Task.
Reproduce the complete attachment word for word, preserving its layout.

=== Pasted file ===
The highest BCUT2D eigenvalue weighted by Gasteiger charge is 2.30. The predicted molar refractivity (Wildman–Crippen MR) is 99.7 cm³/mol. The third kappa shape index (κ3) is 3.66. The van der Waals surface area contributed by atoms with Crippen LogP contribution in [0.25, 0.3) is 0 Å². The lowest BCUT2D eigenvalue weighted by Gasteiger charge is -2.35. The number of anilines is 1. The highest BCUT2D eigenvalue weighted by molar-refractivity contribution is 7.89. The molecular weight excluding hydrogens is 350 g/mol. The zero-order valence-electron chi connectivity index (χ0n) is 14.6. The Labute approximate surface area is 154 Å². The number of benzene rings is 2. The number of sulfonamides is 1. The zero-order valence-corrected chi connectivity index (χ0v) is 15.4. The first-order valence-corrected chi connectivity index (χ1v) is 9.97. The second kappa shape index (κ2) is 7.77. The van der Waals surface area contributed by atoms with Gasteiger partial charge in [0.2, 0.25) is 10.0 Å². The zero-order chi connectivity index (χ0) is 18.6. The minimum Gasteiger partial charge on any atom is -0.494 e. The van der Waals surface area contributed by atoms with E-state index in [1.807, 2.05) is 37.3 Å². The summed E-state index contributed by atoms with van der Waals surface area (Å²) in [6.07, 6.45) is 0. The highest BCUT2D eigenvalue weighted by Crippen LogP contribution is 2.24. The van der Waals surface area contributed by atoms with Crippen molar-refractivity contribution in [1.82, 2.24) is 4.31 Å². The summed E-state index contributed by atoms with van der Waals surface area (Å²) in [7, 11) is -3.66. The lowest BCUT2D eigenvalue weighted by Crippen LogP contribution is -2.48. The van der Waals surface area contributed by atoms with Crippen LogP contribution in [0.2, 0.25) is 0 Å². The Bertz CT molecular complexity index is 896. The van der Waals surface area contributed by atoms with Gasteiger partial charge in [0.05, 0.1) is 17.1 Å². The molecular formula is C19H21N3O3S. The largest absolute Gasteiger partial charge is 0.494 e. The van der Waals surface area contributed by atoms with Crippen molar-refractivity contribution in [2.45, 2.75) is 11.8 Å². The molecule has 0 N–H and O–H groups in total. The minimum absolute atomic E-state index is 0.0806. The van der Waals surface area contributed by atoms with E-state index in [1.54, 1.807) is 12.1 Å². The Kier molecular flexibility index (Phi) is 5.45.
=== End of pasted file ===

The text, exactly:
The highest BCUT2D eigenvalue weighted by Gasteiger charge is 2.30. The predicted molar refractivity (Wildman–Crippen MR) is 99.7 cm³/mol. The third kappa shape index (κ3) is 3.66. The van der Waals surface area contributed by atoms with Crippen LogP contribution in [0.25, 0.3) is 0 Å². The lowest BCUT2D eigenvalue weighted by Gasteiger charge is -2.35. The number of anilines is 1. The highest BCUT2D eigenvalue weighted by molar-refractivity contribution is 7.89. The molecular weight excluding hydrogens is 350 g/mol. The zero-order valence-electron chi connectivity index (χ0n) is 14.6. The Labute approximate surface area is 154 Å². The number of benzene rings is 2. The number of sulfonamides is 1. The zero-order valence-corrected chi connectivity index (χ0v) is 15.4. The first-order valence-corrected chi connectivity index (χ1v) is 9.97. The second kappa shape index (κ2) is 7.77. The van der Waals surface area contributed by atoms with Gasteiger partial charge in [0.2, 0.25) is 10.0 Å². The zero-order chi connectivity index (χ0) is 18.6. The minimum Gasteiger partial charge on any atom is -0.494 e. The van der Waals surface area contributed by atoms with E-state index in [1.807, 2.05) is 37.3 Å². The summed E-state index contributed by atoms with van der Waals surface area (Å²) in [6.07, 6.45) is 0. The highest BCUT2D eigenvalue weighted by Crippen LogP contribution is 2.24. The van der Waals surface area contributed by atoms with Crippen molar-refractivity contribution in [1.82, 2.24) is 4.31 Å². The summed E-state index contributed by atoms with van der Waals surface area (Å²) in [7, 11) is -3.66. The lowest BCUT2D eigenvalue weighted by Crippen LogP contribution is -2.48. The van der Waals surface area contributed by atoms with Crippen LogP contribution in [0.2, 0.25) is 0 Å². The Bertz CT molecular complexity index is 896. The van der Waals surface area contributed by atoms with Gasteiger partial charge in [0.05, 0.1) is 17.1 Å². The molecular formula is C19H21N3O3S. The largest absolute Gasteiger partial charge is 0.494 e. The van der Waals surface area contributed by atoms with Crippen molar-refractivity contribution in [2.45, 2.75) is 11.8 Å². The molecule has 0 N–H and O–H groups in total. The minimum absolute atomic E-state index is 0.0806. The van der Waals surface area contributed by atoms with E-state index in [1.54, 1.807) is 12.1 Å². The Kier molecular flexibility index (Phi) is 5.45.